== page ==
Yesterday, a video surfaced of a young female African-American student at Spring Valley High School in South Carolina being put in a headlock and then slammed to the ground while sitting in her desk by a white police officer. In one quick motion, the officer proceeds to throw her across the room like a ragdoll and then handcuff her. The whimpering of the student can be heard as the officer demands, “Give me your hands. Give me your hands.” It’s awful to watch, and has understandably generated outrage from across the country.
Thanks to Black Lives Matter and other activists, we have a lens through which to understand what’s happening here: This is another disturbing example of the over-policing and brutality regularly directed at people of color by law enforcement. Calling the incident an example of “excessive force” doesn’t do justice to the casual violence on display, in a school of all places.
And yet this is how young people — and young people of color especially — are being treated in public schools across the country. In many ways, school policing mirrors policing of communities of color in general: There is a racialized presumption of guilt and a widespread use of harsh, sometimes violent, responses to minor offenses in the name of “safety.”
As police become a regular fixture in schools, “school discipline” becomes more and more their beat. What reportedly happened in that Spring Valley classroom is a prime example of the consequences of having a routine police presence in schools. When a student refused to hand over her cell phone or leave the classroom, officer Ben Fields was called in. Rather than calmly resolving what appeared to be a run-of-the-mill battle of wills, he chose to escalate the situation. What resulted was a shocking act of brutality. (This, however, isn’t the first incident where Fields has been accused of being unnecessarily violent with a person of color.)
The force itself is certainly notable, but what happened after is also noteworthy. Reports have been released indicating that the student was arrested for the crime of “disturbing schools.” The vague offense is a misdemeanor in South Carolina that literally makes it illegal to “disturb in any way  the students or teachers of any school” or to “act in an obnoxious manner” at school. In other words, it makes anything from throwing a soda can to leaving the classroom without permission a crime. (And yes, we’ve heard of students being arrested for those things.)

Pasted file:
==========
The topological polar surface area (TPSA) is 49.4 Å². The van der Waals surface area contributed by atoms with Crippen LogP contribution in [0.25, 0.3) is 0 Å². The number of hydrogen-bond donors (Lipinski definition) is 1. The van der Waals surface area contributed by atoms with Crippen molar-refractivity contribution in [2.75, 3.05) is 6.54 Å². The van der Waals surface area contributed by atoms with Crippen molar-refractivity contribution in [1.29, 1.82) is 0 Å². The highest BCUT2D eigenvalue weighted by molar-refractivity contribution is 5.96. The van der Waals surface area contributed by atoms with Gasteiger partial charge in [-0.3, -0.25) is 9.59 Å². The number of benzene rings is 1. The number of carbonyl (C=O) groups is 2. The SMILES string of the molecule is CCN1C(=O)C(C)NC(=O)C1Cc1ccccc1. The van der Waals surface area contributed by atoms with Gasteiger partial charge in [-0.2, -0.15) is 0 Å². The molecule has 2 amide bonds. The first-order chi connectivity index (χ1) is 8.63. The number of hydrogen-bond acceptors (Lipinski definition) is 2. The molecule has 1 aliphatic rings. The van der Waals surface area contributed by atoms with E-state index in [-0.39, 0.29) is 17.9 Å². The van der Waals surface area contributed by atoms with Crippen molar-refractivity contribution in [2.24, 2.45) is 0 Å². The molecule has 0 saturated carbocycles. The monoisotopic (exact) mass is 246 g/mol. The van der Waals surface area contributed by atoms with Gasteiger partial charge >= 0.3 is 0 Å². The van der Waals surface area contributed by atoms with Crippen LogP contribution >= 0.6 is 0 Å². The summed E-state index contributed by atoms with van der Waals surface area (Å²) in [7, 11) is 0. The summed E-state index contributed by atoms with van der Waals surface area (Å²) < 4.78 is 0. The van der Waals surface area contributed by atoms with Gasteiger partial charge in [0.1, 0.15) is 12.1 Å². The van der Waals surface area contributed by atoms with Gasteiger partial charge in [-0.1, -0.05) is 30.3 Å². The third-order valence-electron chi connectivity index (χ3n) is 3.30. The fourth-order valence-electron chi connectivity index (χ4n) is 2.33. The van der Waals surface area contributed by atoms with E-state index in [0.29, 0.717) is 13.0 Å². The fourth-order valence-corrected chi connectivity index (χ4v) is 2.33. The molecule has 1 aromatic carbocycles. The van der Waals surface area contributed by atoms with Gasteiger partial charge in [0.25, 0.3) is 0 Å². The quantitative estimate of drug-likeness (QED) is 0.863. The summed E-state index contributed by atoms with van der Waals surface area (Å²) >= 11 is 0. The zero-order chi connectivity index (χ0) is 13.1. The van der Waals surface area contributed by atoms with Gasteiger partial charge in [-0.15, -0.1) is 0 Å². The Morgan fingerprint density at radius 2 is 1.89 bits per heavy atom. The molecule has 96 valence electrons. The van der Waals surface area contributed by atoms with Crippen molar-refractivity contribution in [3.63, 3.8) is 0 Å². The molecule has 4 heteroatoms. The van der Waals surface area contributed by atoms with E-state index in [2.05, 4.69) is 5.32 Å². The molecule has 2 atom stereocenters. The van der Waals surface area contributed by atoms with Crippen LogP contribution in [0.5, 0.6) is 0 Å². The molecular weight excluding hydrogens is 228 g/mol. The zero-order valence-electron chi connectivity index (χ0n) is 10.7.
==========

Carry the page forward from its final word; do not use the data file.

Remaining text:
While we lack good data on policing in the school district (Richland 2) where Spring Valley High sits – the ACLU of South Carolina just sent a FOIA request to address that problem – we know that Richland County has the third highest number of family court referrals for “disturbing schools” in the state.
We also know from federal data — if this video weren’t evidence enough — that the district takes a harsh and discriminatory approach to student discipline. Seventeen percent of all secondary students are suspended out of school. Nearly one in four Black secondary students is suspended. And close to one in three Black secondary students with a disability is suspended. These numbers are unacceptably high, but unfortunately not unusual.
In reaction to these shocking events, the ACLU is demanding an end to arrests for minor misbehaviors in school, including a moratorium on arrests for the offense of “disturbing schools.” Richland County Sherriff Leon Lott and Richland 2 Superintendent Debbie Hamm must immediately develop written guidelines that return discipline to the hands of educators.
Fully cooperating with a Department of Justice investigation is an important step, but these policy changes can and should be made now.
Schools are places where young people should feel safe and welcomed. My son is white, so I have the privilege of imagining him in a classroom where he’s nurtured and treated with dignity rather than thrown to the ground by the people allegedly hired to keep him safe. When I imagine the school doors closing behind him, I feel calm, not afraid. It’s outrageous that every parent can’t do the same.
If this is what a safe school looks like, I’ll take the dangerous one.